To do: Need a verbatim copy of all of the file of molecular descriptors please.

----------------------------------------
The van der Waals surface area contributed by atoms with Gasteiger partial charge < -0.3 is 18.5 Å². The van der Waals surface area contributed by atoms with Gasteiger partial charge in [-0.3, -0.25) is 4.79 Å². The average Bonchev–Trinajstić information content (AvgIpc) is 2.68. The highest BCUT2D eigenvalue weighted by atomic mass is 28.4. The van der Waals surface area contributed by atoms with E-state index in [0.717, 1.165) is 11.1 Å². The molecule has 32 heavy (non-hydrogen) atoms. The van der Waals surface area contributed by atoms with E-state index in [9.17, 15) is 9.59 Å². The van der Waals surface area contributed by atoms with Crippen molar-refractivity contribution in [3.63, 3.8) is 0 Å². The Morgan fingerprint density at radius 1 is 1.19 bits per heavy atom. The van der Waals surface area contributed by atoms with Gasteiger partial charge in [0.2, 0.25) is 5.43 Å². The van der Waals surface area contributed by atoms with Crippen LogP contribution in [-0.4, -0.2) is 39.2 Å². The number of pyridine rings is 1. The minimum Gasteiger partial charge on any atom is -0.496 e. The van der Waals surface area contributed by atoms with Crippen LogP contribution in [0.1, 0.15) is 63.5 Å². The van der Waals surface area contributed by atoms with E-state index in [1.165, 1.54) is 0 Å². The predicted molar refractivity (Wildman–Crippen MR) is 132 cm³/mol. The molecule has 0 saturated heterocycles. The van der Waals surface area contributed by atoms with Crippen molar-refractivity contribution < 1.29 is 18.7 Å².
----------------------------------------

The van der Waals surface area contributed by atoms with Gasteiger partial charge < -0.3 is 18.5 Å². The van der Waals surface area contributed by atoms with Gasteiger partial charge in [-0.3, -0.25) is 4.79 Å². The average Bonchev–Trinajstić information content (AvgIpc) is 2.68. The highest BCUT2D eigenvalue weighted by atomic mass is 28.4. The van der Waals surface area contributed by atoms with E-state index in [0.717, 1.165) is 11.1 Å². The molecule has 32 heavy (non-hydrogen) atoms. The van der Waals surface area contributed by atoms with E-state index in [9.17, 15) is 9.59 Å². The van der Waals surface area contributed by atoms with Crippen molar-refractivity contribution in [3.63, 3.8) is 0 Å². The Morgan fingerprint density at radius 1 is 1.19 bits per heavy atom. The van der Waals surface area contributed by atoms with Gasteiger partial charge in [0.2, 0.25) is 5.43 Å². The van der Waals surface area contributed by atoms with Crippen LogP contribution in [-0.4, -0.2) is 39.2 Å². The number of pyridine rings is 1. The minimum Gasteiger partial charge on any atom is -0.496 e. The van der Waals surface area contributed by atoms with Crippen LogP contribution in [0.1, 0.15) is 63.5 Å². The van der Waals surface area contributed by atoms with E-state index in [1.165, 1.54) is 0 Å². The predicted molar refractivity (Wildman–Crippen MR) is 132 cm³/mol. The molecule has 0 saturated heterocycles. The van der Waals surface area contributed by atoms with Crippen molar-refractivity contribution < 1.29 is 18.7 Å².